Homes in Colorado tend to have high radon levels because much of our soil consists of broken down granite from the mountains, and granite tends to contain a significant amount of uranium (see Are my granite countertops safe?, below). Note that in the EPA map of radon zones that most of the rocky mountain region tends to be high, and almost all of Colorado is high. Radon is found in all homes, but the amount varies greatly. The amount of radon in a given home is unpredictable, and all homes should be tested.
A huge body of scientific evidence indicates that radon is the second leading cause of lung cancer. Radon was first documented as causing lung cancer in mine workers. Extensive studies in mines helped to establish the risk levels associated with various levels of radon. These tables can be found on the EPA website at epa.gov/radon. One of the most famous case studies of radon in homes took place in Grand Junction Colorado, where many homes were built on uranium tailings and many people died of lung cancer because of it. Radon breaks down into several other radioactive elements called “daughters”, which can enter the lungs when we breathe. Polonium 218 and 214 are particularly dangerous “daughters” because they are electrically charged so they will stick in our lungs or will stick to dust particles that then stick in our lungs. They break down to the next level in the radioactive decay process and release alpha radiation that damages our delicate lung tissue and causes lung cancer.
There are many approved methods to measure radon. Long term testing is the most accurate, but it is not practical for a real estate transaction. Both radon canisters and continuous radon monitors are approved methods to measure radon for a 48 hour minimum short term test for real estate transactions. We use a continuous radon monitor because it helps prevent tampering, and we can report the results immediately at the end of the 48 hour test. Both methods require “closed house conditions” for 12 hours prior to the test and during the 48 hour test. Closed house conditions require windows and doors to be closed except for normal entry and exit, and that no large volume fans such as attic fans or swamp coolers are operated. Violation of the closed house conditions can be detected by a continuous radon monitor, since it records the radon level hourly. The radon level is measured in PCL which means Picocuries per liter, the standard of measurement for radiation. When the radon is at or above 4.0 PCL, radon should be mitigated.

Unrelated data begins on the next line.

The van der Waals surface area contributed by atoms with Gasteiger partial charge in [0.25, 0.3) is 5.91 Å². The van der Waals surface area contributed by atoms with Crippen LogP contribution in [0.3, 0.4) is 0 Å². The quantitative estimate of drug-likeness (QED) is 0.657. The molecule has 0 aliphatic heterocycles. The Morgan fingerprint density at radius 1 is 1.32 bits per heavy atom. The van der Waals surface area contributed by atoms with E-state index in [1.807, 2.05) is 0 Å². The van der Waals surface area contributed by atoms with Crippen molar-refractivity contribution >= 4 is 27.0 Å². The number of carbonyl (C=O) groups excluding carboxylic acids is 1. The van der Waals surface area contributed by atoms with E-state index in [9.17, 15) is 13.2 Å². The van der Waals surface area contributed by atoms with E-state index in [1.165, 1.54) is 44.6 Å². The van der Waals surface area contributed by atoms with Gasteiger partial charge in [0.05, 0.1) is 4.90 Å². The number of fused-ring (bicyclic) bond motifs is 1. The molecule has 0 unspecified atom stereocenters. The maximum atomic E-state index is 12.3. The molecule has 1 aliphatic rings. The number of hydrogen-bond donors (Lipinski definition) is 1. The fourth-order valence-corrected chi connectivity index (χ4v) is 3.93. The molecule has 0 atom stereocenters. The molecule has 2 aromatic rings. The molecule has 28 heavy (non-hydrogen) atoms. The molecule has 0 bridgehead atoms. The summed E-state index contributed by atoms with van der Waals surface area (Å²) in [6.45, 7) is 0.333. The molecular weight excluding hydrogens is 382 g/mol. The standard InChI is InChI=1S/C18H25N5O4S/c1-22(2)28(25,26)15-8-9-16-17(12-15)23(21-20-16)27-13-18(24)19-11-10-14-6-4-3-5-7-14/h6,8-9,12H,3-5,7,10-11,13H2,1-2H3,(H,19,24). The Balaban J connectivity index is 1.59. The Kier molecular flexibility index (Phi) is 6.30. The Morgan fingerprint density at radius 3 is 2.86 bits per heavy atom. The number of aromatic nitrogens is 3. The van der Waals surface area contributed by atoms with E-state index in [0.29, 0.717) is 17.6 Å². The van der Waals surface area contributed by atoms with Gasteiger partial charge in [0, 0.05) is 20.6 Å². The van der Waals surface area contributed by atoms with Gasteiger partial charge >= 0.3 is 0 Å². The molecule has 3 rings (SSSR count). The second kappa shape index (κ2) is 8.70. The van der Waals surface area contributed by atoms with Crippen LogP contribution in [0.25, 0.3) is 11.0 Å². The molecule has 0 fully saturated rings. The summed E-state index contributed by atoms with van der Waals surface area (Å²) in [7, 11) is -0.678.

Yes! Radon can be mitigated in most homes for about $750 to $1000.00. An approved contractor will evaluate the home and install the necessary mitigation. Normally, they will bore a large hole in the basement slab. A plastic pipe is sealed into the hole and connects to a fan that removes the radon and blows it to the exterior. If the dwelling has a crawl space, a perforated pipe installed on the soil, and a sealed barrier is installed over the pipe and soil and the fan connects to the perforated pipe and blows it to the exterior.
Yes! According to the EPA, granite countertops do not pose a significant risk, even though they may contain a significant amount of uranium. Radiation emitted by the countertops poses little risk because unlike your lungs, your skin is an effective barrier against the radiation it might emit. It is only a contributing factor in that it can add to the level of radon in your home if it has a significant amount of uranium in it. Radon testing of countertops is not necessary, just do an EPA approved test and mitigate the radon if it tests at 4.0 PCL or above.